A RESTORATION project has been given a major lift after receiving almost half-a-million pounds in government funding.

The huge sum has been awarded to Brighton and Hove City Council to support work on the Royal Pavilion Estate regeneration project.

It will be used to fund the refurbishments of Brighton Dome’s Corn Exchange and Studio Theatres.

The Grade I listed Corn Exchange was built in the early 19th century for the Prince Regent as his riding house and supper room, and features unique heritage features including the widest span timber frame in the country. The restoration of the site began in 2017.

A Brighton and Hove City Council spokesman described the refurbishment as the "first phase" of a "wider project to reaffirm Brighton’s Royal Pavilion Estate".

The Argus:

He said: "Our longer-term vision aims to reunite the historic estate to create a centre for heritage, culture and the performing arts which reflects the unique spirit of Brighton.

"It is anticipated that the revitalised Royal Pavilion Estate will support 1,241 full-time jobs and have an economic impact of £68m."

The new grant, which totals £458,920, was granted to the city council by Arts Council England's (ACE).

It is part of a £1.57 billion investment by the Department for Culture, Media and Sport which aims to tackle the crisis facing cultural organisations and heritage sites.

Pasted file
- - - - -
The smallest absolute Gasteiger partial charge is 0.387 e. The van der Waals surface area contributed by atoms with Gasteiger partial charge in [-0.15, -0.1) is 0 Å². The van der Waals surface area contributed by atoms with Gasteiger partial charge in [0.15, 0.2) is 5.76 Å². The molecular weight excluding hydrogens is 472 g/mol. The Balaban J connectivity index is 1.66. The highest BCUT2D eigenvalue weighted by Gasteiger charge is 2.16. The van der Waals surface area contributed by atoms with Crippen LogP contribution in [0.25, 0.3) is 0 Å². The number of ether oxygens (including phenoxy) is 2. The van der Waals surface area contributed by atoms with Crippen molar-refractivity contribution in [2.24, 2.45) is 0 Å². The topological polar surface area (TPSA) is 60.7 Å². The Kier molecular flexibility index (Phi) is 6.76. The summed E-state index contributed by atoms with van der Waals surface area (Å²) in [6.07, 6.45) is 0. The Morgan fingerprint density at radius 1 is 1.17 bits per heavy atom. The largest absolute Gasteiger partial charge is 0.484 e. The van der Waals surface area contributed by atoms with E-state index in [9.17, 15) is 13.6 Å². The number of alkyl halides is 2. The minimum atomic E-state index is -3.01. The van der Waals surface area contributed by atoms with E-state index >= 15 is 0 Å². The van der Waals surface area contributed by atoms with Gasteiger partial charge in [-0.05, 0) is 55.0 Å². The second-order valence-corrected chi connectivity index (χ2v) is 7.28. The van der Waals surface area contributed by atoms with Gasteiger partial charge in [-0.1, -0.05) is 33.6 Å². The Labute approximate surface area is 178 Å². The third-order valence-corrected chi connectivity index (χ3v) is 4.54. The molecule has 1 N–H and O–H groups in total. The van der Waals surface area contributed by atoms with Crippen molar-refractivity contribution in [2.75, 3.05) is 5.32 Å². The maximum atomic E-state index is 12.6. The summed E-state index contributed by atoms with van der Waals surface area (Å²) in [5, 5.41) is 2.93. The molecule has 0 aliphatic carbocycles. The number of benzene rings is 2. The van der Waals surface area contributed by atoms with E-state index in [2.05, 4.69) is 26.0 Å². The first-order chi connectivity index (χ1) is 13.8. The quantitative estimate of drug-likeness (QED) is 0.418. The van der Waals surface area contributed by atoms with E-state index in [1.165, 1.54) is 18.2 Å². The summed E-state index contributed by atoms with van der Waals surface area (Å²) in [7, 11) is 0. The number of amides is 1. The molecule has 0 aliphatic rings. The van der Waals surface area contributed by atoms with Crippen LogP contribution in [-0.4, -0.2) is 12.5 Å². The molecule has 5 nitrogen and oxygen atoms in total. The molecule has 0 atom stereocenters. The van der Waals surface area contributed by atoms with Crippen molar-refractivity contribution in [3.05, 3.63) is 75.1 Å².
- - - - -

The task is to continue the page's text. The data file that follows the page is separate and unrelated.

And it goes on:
The Argus:

Brighton and Hove City Council leader Phelim Mac Cafferty said: "This award will help us continue the vital restoration of some of our most important heritage buildings.

"There is no doubt that Covid-19 has had a dramatic impact on our timetabled work as social distancing has meant scaling back and the finances of both the council and our cultural partners have been severely affected."

Brighton Dome has also received a further donation of £100,000 from the Garfield Weston Foundation (a family-founded, charitable grant-making foundation) in addition to their original leadership gift of £250,000 in 2016.

The Argus:

Andrew Comben, chief executive of Brighton Dome and Brighton Festival, said: "Like so many other arts organisations in the city and across the country, Brighton Dome has faced financial challenges due to the Covid-19 pandemic.

"The refurbishment of these historically important venues remains a beacon of hope in our future plans for bringing the arts back to our audiences and communities and to reinvigorate the city’s cultural recovery."

The city council has estimated that the redevelopment of Brighton Dome’s Corn Exchange and Studio Theatres will be completed in autumn, 2021.

The Argus:

The venue will have improved access for visitors, staff and performers, as well as new accessible toilets, hearing assistance systems and a public lift providing wheelchair access to all levels of the buildings.

A new "Creative Space" will be available for community groups and emerging artists to use for developing new work.